While we learned about the dinosaur clues left from long ago, we kept returning to one question: do we still have a connection to our dinosaur friends? The answer? Yes! We learned about living fossils- ferns, moss, dragonflies, ants- creatures and plants that lived among the dinosaurs. Carrying miniature toy dinosaurs, we stomped through the forest on search of these living fossils and imagined what it might be like to be a dinosaur stomping through the same woods millions of years ago.

We learned about the dinosaurs’ habitat, and discussed how dinosaurs, like all reptiles, were cold-blooded creatures. In order to understand a bit more about reptiles, we dove into an investigation, meeting not one, not two, but THREE reptile friends here at Woodend!


The Detectives spent time investigating Boris the tortoise, Sunny the bearded dragon, and Stormy the snake, and made connections between the various reptiles and the dinosaurs that used to walk the land.  We felt Boris’s shell, and thought about how it helped to protect her. We made connections to dinosaur skeletons, and how the plates and crests or certain dinosaurs would also work to protect them. In comparison, Sunny was covered in spikes and had a strong tail for protection. “Just like stegosaurus!” exclaimed one child. “Or ankylosaurus!” said another.  We thought about what all of these reptiles would eat, noting the differences in diet between the herbivorous tortoise, omnivorous lizard, and carnivorous snake, and the Detectives discussed how these compared to the different diets of their dinosaur ancestors.


These connections extended not just to reptiles, but also to our feathered friends, the birds! The Detectives spent time thinking about how all of these creatures build nests to lay eggs in, and even imagined what these nests might look like. Nests small and large, built from blocks, filled the classroom along with exclamations about dinosaurs hatching from eggs!


After hearing about so many different types of dinos- two-legged, four-legged, feathered, and scaly- the Detectives imagined dino creations of their own. Pictures were drawn to depict the diosaurs along with their diets, habitats, and other fun facts. Dinosaurs of all shapes and sizes, from the ferocious Chicken-Nugget Eating dinosaur to the oversized Tree-Crane dinosaur now line the classroom walls in our very own dinosaur museum exhibit!

Weekly Top Hits

Baby Dinosaur (Itsy Bisty Spider)

The little baby dinosaur climbed up to the top,

Of a Volcano that was ready to pop!

Down came the lava so very, very hot,

And the little baby dinosaur ran home without a stop!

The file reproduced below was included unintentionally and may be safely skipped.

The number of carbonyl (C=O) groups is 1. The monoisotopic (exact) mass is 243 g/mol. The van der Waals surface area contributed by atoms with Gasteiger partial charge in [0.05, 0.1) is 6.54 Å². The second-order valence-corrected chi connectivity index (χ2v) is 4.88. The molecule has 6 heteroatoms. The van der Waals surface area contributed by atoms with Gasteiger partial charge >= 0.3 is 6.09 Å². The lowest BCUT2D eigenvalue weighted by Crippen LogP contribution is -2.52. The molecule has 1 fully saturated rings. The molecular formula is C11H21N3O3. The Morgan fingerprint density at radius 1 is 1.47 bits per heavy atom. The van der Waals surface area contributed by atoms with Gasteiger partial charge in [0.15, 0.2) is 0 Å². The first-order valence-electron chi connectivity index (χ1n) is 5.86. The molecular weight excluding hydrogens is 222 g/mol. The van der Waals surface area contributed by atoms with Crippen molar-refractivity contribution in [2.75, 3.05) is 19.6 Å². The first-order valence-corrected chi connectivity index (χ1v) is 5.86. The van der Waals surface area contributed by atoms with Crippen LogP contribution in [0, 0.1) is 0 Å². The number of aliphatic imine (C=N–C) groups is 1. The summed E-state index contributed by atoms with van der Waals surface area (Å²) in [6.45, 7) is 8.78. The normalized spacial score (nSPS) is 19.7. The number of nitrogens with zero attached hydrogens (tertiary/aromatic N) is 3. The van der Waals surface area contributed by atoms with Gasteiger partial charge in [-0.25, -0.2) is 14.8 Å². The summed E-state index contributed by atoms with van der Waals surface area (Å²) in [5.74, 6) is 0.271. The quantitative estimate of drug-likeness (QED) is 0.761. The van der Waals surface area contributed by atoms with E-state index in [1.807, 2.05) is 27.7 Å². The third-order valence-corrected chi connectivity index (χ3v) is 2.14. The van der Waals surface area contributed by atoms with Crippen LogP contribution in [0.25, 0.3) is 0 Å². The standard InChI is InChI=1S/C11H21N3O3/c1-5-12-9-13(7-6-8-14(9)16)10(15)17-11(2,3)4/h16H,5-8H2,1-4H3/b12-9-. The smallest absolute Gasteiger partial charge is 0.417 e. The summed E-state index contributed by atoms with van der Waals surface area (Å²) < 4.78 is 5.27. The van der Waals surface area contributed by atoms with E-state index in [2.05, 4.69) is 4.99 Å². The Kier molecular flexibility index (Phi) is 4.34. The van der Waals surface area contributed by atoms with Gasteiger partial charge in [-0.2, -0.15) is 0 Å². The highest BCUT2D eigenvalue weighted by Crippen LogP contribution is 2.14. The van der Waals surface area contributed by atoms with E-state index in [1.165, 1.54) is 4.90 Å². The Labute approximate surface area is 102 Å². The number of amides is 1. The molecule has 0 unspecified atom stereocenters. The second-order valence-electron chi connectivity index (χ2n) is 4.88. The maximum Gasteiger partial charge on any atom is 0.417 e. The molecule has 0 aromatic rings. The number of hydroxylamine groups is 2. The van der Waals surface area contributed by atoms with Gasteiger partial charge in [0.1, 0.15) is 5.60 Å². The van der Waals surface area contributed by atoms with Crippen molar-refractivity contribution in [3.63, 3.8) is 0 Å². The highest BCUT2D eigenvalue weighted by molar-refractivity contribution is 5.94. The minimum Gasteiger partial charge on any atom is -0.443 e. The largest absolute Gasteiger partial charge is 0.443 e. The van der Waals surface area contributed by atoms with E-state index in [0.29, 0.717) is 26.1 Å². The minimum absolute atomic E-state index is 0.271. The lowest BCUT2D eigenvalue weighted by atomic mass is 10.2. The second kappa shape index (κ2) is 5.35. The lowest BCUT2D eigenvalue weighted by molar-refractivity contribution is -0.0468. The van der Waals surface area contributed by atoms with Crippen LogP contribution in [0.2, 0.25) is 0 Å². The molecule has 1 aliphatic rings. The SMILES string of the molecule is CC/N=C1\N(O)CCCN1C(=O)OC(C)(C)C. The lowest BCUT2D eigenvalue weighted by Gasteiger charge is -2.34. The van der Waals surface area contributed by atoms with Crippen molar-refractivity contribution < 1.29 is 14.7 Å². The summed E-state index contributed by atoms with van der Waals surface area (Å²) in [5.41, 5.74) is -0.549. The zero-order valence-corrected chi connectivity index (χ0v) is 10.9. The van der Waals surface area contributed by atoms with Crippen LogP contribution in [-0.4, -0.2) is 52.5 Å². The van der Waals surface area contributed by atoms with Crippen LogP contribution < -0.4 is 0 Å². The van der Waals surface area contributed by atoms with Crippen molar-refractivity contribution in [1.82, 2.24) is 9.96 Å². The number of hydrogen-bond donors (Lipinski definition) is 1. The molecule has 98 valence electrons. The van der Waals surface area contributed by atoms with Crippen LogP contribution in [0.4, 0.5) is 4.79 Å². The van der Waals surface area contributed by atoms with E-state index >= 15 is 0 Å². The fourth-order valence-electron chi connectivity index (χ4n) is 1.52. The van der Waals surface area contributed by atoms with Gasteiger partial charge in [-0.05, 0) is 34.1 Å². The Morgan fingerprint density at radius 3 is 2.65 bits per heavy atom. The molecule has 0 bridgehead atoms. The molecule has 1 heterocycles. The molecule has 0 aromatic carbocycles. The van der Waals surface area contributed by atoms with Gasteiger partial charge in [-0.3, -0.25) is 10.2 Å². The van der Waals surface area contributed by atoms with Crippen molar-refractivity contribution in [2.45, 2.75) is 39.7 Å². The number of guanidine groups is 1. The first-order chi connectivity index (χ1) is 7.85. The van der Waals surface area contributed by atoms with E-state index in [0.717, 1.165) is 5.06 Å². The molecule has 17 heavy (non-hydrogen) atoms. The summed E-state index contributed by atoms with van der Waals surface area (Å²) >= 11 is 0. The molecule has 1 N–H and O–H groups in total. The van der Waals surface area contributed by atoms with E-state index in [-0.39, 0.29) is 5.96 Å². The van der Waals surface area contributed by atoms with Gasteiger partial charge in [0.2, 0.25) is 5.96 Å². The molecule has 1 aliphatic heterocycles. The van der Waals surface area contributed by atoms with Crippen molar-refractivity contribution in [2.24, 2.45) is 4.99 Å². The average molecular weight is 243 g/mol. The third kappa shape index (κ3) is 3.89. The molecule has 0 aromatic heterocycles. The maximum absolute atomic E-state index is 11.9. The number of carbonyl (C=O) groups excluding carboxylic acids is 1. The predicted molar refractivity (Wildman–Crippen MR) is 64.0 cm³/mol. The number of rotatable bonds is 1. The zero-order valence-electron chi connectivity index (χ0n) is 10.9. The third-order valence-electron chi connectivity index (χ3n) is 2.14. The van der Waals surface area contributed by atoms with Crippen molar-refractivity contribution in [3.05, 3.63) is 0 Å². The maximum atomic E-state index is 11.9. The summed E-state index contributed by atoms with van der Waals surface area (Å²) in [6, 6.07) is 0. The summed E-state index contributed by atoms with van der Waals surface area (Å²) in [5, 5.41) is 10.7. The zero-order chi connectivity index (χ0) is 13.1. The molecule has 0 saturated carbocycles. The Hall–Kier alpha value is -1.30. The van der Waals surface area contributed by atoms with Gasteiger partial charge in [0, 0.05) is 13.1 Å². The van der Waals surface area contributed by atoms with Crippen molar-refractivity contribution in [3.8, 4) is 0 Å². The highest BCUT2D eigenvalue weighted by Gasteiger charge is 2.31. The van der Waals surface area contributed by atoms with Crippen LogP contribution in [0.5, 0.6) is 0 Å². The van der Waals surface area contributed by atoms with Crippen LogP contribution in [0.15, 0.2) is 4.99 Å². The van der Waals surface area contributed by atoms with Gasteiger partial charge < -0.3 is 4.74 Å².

Willaby Wallaby (Dino remix)

Willaby, wallaby wou,

A dinosaur sat on you,

Willaby, wallaby wee,

A dinosaur sat on me!

(Insert names for Dino rhyming fun!)


Books We Read

If the Dinosaurs Came Back by Bernard Most

What Happened to Patrick’s Dinosaurs? By Carol Carrick

Tadpole Rex by Kurt Cyrus

Dinosaurs Don’t have Bedtimes! By Timothy Knapman

T is for Terrible by Peter McCarty

An Egg is Quiet by Dianna Austen

Dinosaur Bones by Bob Barner


Sneak Peek: Next week, we will be thinking about camping! 

Oaks News from the Wild #11


Someone asked me recently, “How do you plan lessons that reach all the children, with such a big age and developmental range?” So many thoughts flew through my brain as I figured out my response. Part of me wanted to say, “I don’t plan lessons” and this is both true and not true. We do plan some teacher-directed learning activities that are what would be traditionally recognized as lessons. But mostly, we plan experiences that create opportunities for learning.  We take the children to the garden with a plan to plant peas. We go on a long walk to look for signs of spring. We spend an afternoon at the pond. These experiences create opportunities to wonder, to think, to ask questions, to explore and yes, to learn.

But not necessarily to learn what we plan for them to learn. As teachers, we bring our knowledge and ideas to the children all day long – but we are also listening to theirs. We ask questions, we explore together, we drop new words and concepts into their open minds, we observe and guide. We support the children who need support, we challenge the ones who need to stretch. We know and love the children.

I could have spent several days talking educational philosophy, but instead gave the example of the gardening experiences we include in our spring curriculum. This week, we went to the garden, harvested compost, prepared the garden bed by turning over the soil. We looked for critters in the compost and in the soil, we noted what had decomposed and had not, we examined sprouting pea seeds for roots and shoots, we measured the depth and distance for our holes, we felt the damp soil, we set up a trellis, we planted peas. We also looked at the plants that had made it through the winter, tasted sorrel, imagined what our peas would look like. On the side, rousing imaginary play soared and crashed and soared again as roles and story-lines were negotiated. Some children stayed with every moment of the gardening experience, others popped in and out.

Back on the play-yard, we started some kale, chard and lettuce seedlings in pots. Some children planted two seeds, some twenty. Some wrote labels, others went back to play. To keep track of our seedlings, we made a grid to match our planter and mapped the location of all our seeds with a K, C or L. This mapping component was not planned – the experience called for it. Now we watch our seedlings – planted in soil and in the children’s minds and hearts – grow!

Outside on the play-yard, we set up an obstacle course for the children’s return last Monday. The children, of course, altered the course and added important story elements – a bridge over poison water and lots of hot lava.